Governor Jennifer M. Granholm today announced state support for improvements to the Eberspaecher North America (ENA) manufacturing facility in Brighton needed to accommodate new EPA emissions reduction regulations aimed at the large truck market. The $59.8 million project will add 105 new jobs and retain 171 jobs.
“We welcome Eberspaecher’s continued investment in Michigan,” Granholm said. “This project comes on the heels of the company’s 2002 expansion in Brighton and underscores the advantages of being located at the heart of the automotive industry.”
Based on the Michigan Economic Development Corporation’s recommendation, the Michigan Economic Growth Authority today approved a $7.4 millionbrownfield tax credit to support the project.
Granholm met with Eberspaecher Group CEO Gunter Baumann at the parent company’s headquarters in Esslinger in 2004 during her five-day investment mission to Germany to help convince German companies to invest and create new jobs in Michigan. At that time, the company announced plans to proceed with Phase 2 of its manufacturing facility in Brighton.
Eberspaecher opened its North American headquarters and research and development center in Novi in 2002. The company engineers and manufactures exhaust systems and vehicle heating systems.
The ENA Brighton facility will undergo improvements to focus on production of emissions control equipment for the automotive and large truck marketplace. The project will support growing industry requirements to meet stringent new EPA emissions reduction regulations for new large vehicles. The company currently produces and assembles components for light vehicles. The expansion includes acquisition and development of a contiguous 4.72-acre site to accommodate 60,000-square-feet of space for light industrial and warehousing operations. Eberspaecher GmbH, ENA's parent company, employs more than 5,500people in 19 countries, and is a leader in development of "green" technologies for the automotive industry.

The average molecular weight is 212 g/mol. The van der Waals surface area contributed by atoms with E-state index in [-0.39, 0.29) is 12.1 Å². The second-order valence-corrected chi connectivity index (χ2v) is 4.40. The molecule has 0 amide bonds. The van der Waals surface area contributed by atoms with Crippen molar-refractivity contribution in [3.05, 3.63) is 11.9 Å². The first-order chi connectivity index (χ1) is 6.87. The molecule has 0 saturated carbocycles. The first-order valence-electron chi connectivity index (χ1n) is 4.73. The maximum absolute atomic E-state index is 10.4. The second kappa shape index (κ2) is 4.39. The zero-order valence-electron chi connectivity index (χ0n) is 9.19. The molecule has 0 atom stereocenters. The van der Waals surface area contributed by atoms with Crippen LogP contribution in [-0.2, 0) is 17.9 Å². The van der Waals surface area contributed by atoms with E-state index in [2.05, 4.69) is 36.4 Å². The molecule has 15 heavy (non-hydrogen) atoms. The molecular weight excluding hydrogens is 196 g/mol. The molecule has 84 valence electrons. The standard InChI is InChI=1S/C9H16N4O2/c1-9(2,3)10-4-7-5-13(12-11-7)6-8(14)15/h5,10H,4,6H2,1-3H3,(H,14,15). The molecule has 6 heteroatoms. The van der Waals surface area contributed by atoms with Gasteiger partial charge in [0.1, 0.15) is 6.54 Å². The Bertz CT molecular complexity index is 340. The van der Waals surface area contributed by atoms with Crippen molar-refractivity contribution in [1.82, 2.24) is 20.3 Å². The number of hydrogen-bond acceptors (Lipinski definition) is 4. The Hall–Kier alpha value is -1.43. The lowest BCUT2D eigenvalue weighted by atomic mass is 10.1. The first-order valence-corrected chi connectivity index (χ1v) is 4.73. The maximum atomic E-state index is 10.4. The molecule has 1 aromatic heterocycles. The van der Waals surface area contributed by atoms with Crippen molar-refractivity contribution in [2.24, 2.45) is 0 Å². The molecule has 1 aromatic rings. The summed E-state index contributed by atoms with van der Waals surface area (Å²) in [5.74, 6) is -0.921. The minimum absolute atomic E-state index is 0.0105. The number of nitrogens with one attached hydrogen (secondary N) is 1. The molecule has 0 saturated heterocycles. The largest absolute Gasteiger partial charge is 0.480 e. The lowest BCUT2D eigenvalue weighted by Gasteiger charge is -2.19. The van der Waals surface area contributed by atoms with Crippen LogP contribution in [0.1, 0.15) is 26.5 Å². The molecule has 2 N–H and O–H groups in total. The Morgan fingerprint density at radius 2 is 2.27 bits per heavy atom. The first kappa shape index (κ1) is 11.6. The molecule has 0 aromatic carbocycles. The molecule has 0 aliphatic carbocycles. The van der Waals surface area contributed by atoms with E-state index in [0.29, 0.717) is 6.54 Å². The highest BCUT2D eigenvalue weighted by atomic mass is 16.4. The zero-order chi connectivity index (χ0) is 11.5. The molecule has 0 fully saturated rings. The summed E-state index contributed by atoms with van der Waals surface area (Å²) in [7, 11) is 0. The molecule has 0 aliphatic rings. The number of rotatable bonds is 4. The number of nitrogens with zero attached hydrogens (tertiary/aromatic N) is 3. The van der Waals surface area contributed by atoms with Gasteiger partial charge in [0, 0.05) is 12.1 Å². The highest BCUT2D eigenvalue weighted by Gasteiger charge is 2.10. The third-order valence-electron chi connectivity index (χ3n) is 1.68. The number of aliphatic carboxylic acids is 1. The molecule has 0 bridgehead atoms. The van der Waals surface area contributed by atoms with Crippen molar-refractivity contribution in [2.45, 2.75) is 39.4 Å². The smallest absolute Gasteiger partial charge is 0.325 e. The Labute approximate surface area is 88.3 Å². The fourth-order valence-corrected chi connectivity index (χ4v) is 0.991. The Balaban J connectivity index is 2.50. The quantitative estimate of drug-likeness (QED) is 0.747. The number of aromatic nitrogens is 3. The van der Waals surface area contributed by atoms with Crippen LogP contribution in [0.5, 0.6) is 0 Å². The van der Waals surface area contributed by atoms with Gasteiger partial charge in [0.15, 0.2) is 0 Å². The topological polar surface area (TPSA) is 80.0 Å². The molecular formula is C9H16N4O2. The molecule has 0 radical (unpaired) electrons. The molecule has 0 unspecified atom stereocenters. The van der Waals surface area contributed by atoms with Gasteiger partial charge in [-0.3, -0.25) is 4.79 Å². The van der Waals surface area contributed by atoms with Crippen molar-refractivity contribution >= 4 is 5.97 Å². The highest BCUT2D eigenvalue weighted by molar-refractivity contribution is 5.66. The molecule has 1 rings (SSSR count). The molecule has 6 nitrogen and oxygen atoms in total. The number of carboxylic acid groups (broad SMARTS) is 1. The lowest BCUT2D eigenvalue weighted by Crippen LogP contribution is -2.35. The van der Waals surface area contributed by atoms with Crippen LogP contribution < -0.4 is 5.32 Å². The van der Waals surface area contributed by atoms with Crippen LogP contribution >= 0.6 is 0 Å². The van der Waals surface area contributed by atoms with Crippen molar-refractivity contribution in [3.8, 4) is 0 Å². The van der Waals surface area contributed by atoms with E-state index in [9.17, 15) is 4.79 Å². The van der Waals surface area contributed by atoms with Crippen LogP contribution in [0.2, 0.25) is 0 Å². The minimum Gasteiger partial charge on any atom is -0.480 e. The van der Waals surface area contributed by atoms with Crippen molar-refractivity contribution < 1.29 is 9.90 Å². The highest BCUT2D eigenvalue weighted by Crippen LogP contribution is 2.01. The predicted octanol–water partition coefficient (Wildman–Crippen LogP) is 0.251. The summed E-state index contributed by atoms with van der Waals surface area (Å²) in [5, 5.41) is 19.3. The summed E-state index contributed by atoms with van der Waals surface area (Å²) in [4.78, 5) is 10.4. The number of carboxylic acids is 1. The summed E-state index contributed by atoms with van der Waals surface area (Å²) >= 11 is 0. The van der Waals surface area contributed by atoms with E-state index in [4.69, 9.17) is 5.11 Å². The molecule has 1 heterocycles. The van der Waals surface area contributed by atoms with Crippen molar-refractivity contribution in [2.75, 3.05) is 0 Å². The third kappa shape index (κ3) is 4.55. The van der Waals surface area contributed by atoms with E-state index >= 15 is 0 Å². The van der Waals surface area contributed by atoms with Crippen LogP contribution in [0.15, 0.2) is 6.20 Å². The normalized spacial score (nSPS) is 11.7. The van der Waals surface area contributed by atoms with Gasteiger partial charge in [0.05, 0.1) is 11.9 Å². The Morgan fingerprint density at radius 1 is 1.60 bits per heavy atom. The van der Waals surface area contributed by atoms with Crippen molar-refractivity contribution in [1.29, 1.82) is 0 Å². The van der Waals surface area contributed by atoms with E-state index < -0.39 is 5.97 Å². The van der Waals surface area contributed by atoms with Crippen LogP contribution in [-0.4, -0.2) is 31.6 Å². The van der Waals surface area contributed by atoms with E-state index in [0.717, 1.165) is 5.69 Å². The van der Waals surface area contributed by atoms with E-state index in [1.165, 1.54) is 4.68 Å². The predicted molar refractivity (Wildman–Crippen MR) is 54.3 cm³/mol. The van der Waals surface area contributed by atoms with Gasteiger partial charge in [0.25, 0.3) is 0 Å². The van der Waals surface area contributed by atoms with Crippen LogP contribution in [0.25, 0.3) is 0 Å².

“The use of the state’s brownfieldincentives to support this major auto supplier as it responds to changes in the marketplace is one of the purposes for which this programs was enacted,” MEDC President and CEO James C. Epolito said. “Flexibility and the ability to adapt to change are the hallmarks of successful organizations.”
ENA’s expansion is among 20 economic development projects the Governor announced today. In all, they are expected to create and retain 9,495 jobs. Michigan brownfield programs provide incentives to invest in property that has been used for industrial, commercial or residential purposes and to keep that property in productive use or return it to a productive use. Brownfield incentives can be used for functionallyobsolete, blighted, or contaminated property. In her 2008 State of the State address, Granholm emphasized the importance of making Michigan a leader in creating opportunity in the changing world of the 21st century. Since January 2005 the governor and MEDC have announced the creation or retention of more than 257,000 jobs as a result of targeted assistance provided by the MEDC.
The Michigan Economic Development Corporation, a partnership between the state and local communities, promotes smart economic growth by developing strategies and providing services to create and retain good jobs and a high quality of life. For more information on the MEDC’s initiatives and programs, visit the Web site at www.MichiganBusiness.org.
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